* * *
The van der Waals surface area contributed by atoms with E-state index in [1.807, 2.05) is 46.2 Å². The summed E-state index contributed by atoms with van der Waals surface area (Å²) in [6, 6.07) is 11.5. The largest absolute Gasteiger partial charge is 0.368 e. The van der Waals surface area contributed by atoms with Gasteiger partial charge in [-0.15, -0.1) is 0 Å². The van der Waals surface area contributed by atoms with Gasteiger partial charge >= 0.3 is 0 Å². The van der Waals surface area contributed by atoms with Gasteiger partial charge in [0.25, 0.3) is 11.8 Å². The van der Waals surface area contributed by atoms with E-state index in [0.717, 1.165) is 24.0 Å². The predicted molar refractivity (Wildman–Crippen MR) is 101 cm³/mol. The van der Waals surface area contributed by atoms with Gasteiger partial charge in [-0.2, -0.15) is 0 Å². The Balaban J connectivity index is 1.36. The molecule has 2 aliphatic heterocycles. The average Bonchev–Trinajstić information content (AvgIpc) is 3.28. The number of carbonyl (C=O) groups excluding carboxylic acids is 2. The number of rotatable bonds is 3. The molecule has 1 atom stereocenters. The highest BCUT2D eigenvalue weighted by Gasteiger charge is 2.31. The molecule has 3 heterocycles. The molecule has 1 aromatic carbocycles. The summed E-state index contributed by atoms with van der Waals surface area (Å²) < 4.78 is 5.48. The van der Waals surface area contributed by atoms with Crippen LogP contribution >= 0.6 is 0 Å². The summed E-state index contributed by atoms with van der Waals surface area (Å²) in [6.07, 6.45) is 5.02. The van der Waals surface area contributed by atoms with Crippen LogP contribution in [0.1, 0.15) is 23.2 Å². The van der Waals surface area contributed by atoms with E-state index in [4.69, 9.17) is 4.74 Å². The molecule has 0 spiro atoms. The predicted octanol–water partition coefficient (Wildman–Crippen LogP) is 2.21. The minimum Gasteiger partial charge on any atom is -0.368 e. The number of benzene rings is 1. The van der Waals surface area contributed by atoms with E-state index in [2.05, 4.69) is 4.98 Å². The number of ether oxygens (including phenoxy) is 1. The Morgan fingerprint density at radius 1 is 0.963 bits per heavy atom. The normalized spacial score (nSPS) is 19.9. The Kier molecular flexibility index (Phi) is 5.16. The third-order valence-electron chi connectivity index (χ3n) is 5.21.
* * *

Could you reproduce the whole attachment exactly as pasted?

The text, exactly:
The van der Waals surface area contributed by atoms with E-state index in [1.807, 2.05) is 46.2 Å². The summed E-state index contributed by atoms with van der Waals surface area (Å²) in [6, 6.07) is 11.5. The largest absolute Gasteiger partial charge is 0.368 e. The van der Waals surface area contributed by atoms with Gasteiger partial charge in [-0.15, -0.1) is 0 Å². The van der Waals surface area contributed by atoms with Gasteiger partial charge >= 0.3 is 0 Å². The van der Waals surface area contributed by atoms with Gasteiger partial charge in [0.25, 0.3) is 11.8 Å². The van der Waals surface area contributed by atoms with E-state index in [0.717, 1.165) is 24.0 Å². The predicted molar refractivity (Wildman–Crippen MR) is 101 cm³/mol. The van der Waals surface area contributed by atoms with Gasteiger partial charge in [-0.2, -0.15) is 0 Å². The Balaban J connectivity index is 1.36. The molecule has 2 aliphatic heterocycles. The average Bonchev–Trinajstić information content (AvgIpc) is 3.28. The number of carbonyl (C=O) groups excluding carboxylic acids is 2. The number of rotatable bonds is 3. The molecule has 1 atom stereocenters. The highest BCUT2D eigenvalue weighted by Gasteiger charge is 2.31. The molecule has 3 heterocycles. The molecule has 1 aromatic carbocycles. The summed E-state index contributed by atoms with van der Waals surface area (Å²) < 4.78 is 5.48. The van der Waals surface area contributed by atoms with Crippen LogP contribution >= 0.6 is 0 Å². The summed E-state index contributed by atoms with van der Waals surface area (Å²) in [6.07, 6.45) is 5.02. The van der Waals surface area contributed by atoms with Crippen LogP contribution in [0.1, 0.15) is 23.2 Å². The van der Waals surface area contributed by atoms with E-state index in [4.69, 9.17) is 4.74 Å². The molecule has 0 spiro atoms. The predicted octanol–water partition coefficient (Wildman–Crippen LogP) is 2.21. The minimum Gasteiger partial charge on any atom is -0.368 e. The number of benzene rings is 1. The van der Waals surface area contributed by atoms with E-state index in [2.05, 4.69) is 4.98 Å². The number of ether oxygens (including phenoxy) is 1. The Morgan fingerprint density at radius 1 is 0.963 bits per heavy atom. The normalized spacial score (nSPS) is 19.9. The Kier molecular flexibility index (Phi) is 5.16. The third-order valence-electron chi connectivity index (χ3n) is 5.21.